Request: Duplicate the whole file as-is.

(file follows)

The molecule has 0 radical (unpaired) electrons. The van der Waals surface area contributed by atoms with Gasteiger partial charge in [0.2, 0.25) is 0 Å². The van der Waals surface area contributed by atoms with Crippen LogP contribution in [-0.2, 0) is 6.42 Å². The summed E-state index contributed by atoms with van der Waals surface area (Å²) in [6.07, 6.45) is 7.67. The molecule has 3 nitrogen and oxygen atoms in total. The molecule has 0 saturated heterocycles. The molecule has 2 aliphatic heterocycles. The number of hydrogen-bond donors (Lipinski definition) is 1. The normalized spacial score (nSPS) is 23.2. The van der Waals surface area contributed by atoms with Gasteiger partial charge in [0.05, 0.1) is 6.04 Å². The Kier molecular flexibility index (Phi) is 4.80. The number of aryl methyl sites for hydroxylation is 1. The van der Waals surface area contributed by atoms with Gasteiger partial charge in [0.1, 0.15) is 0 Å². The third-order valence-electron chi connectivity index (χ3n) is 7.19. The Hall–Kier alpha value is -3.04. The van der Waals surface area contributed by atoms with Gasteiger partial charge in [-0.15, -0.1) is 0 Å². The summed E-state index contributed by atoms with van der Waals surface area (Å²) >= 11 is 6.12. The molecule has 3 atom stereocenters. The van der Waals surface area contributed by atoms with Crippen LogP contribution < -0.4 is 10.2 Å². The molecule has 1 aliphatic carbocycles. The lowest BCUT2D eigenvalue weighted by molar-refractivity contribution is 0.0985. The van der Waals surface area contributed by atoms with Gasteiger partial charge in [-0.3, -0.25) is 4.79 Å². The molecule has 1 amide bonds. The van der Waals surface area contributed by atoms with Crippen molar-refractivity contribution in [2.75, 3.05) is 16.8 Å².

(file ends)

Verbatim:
The molecule has 0 radical (unpaired) electrons. The van der Waals surface area contributed by atoms with Gasteiger partial charge in [0.2, 0.25) is 0 Å². The van der Waals surface area contributed by atoms with Crippen LogP contribution in [-0.2, 0) is 6.42 Å². The summed E-state index contributed by atoms with van der Waals surface area (Å²) in [6.07, 6.45) is 7.67. The molecule has 3 nitrogen and oxygen atoms in total. The molecule has 0 saturated heterocycles. The molecule has 2 aliphatic heterocycles. The number of hydrogen-bond donors (Lipinski definition) is 1. The normalized spacial score (nSPS) is 23.2. The van der Waals surface area contributed by atoms with Gasteiger partial charge in [0.05, 0.1) is 6.04 Å². The Kier molecular flexibility index (Phi) is 4.80. The number of aryl methyl sites for hydroxylation is 1. The van der Waals surface area contributed by atoms with Gasteiger partial charge in [0.1, 0.15) is 0 Å². The third-order valence-electron chi connectivity index (χ3n) is 7.19. The Hall–Kier alpha value is -3.04. The van der Waals surface area contributed by atoms with Gasteiger partial charge in [-0.15, -0.1) is 0 Å². The summed E-state index contributed by atoms with van der Waals surface area (Å²) >= 11 is 6.12. The molecule has 3 atom stereocenters. The van der Waals surface area contributed by atoms with Crippen LogP contribution < -0.4 is 10.2 Å². The molecule has 1 aliphatic carbocycles. The lowest BCUT2D eigenvalue weighted by molar-refractivity contribution is 0.0985. The van der Waals surface area contributed by atoms with Gasteiger partial charge in [-0.3, -0.25) is 4.79 Å². The molecule has 1 amide bonds. The van der Waals surface area contributed by atoms with Crippen molar-refractivity contribution in [2.75, 3.05) is 16.8 Å².